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Archive: 2017 (North Eastern OR Group )


Monday, 30 Oct 2017
Hope Meadows

 

The Core in Newcastle, part of Newcastle University, provided the setting for the autumn conference of the newly formed Analyst Network North East (ANNE). Open to all analysts in the North East region, the network aims to connect people and exchange ideas on analysis, reaching across the public, private and academic sectors. The event brought together over 60 analysts from across the North East and the four talks showcased the diversity of analysis happening in the region.

Steve Caughey from the Cloud Innovation Centre kicked off the conference with an overview of the newly-funded National Innovation Centre for Data. Whilst the building won’t be complete until 2020, Steve previewed what the final design will look like and how the centre is engaging with businesses to ascertain their needs, provide insight and run joint projects.

The first talk was by Andrew Jenkins from Kinewell Energy. Andrew discussed his work in the offshore wind energy sector where he has developed software that optimises the inter-array cable layouts. The pictures Andrew showed in the talk really brought to life the problem and he demonstrated the power of computer models to produce optimal solutions which are way more efficient than using pen and paper.

Next up, Phil Wherry from the National Audit office (NAO) presented on quality assuring models and the methods used to review government models. Phil received a lot of questions in the Q&A at the end of his talk such as ‘How are we going to account for the impact of Brexit?’, ‘Are there things which are too complex to model?’ and ‘What are the NAO’s expectation of clients?’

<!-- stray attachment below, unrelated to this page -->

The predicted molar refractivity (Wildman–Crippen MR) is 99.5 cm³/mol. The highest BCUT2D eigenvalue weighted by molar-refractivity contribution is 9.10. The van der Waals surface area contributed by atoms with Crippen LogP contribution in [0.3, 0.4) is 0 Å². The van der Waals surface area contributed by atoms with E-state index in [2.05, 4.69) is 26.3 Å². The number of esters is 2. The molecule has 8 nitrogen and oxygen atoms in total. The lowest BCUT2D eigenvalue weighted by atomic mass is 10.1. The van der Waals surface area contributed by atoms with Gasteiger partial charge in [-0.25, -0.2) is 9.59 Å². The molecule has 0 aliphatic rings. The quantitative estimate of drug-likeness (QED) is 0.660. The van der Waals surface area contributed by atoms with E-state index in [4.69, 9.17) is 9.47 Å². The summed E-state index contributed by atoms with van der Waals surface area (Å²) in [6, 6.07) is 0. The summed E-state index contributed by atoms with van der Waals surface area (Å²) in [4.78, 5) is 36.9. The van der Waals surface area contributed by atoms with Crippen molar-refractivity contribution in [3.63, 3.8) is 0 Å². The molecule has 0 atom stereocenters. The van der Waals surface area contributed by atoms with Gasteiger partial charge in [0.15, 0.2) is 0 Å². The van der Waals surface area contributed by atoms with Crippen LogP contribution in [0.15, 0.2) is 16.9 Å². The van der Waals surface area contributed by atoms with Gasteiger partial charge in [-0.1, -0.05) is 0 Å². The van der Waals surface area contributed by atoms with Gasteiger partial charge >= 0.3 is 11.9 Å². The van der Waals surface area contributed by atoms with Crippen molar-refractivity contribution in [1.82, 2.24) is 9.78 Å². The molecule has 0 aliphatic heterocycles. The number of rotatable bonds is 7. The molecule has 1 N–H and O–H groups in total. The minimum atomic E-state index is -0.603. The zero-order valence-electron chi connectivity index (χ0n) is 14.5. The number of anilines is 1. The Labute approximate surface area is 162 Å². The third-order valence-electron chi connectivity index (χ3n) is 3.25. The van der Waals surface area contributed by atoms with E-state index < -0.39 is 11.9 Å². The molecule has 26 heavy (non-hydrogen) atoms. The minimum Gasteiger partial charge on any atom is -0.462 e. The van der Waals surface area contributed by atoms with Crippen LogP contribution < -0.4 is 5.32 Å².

We then had a coffee break which was a great opportunity for networking. There were analysts from the Department for Work and Pensions (DWP), Valuations Office Agency, NHS, Newcastle University, Department for Education and others.

The second half of presentations began with Neil Sorensen from DWP presenting analysis of Private Rented Sector (PRS) housing data and the affordability issues. We learned that Local Housing Authority (LHA) rates, which are used for Housing Benefit/Universal Credit, were pegged to the 30th percentile of rents in an area’s private sector. But as a result of a policy to freeze LHA rates, there has been a significant divergence with many rates now well below the 30th percentile.

The final talk was given by Victoria Sutherland from the North East Local Enterprise Partnership (LEP) who gave a really useful overview of the role of the LEP and the role economic analysis plays in the LEP. She also discussed the economic performance of the region including some of the challenges the region faces to growth and development. These included the relatively low employment density of 650 jobs per 1000 working age population (compared to 740 nationally), lower economic activity and employment rates and lower productivity. The North East Strategic Economic Plan (SEP) has sets six targets around improving the region’s performance on these issues.

The event was a success; we had an engaged audience and speakers who highlighted the wide range of analysis being conducted in the region. Our next event is in early 2018. We are hoping for the network to also provide opportunities in mentoring and outreach to local schools and universities. If you would like to engage with us you can find us on twitter @AnalystNetNE or join the group on LinkedIn ‘Analyst Network North East’.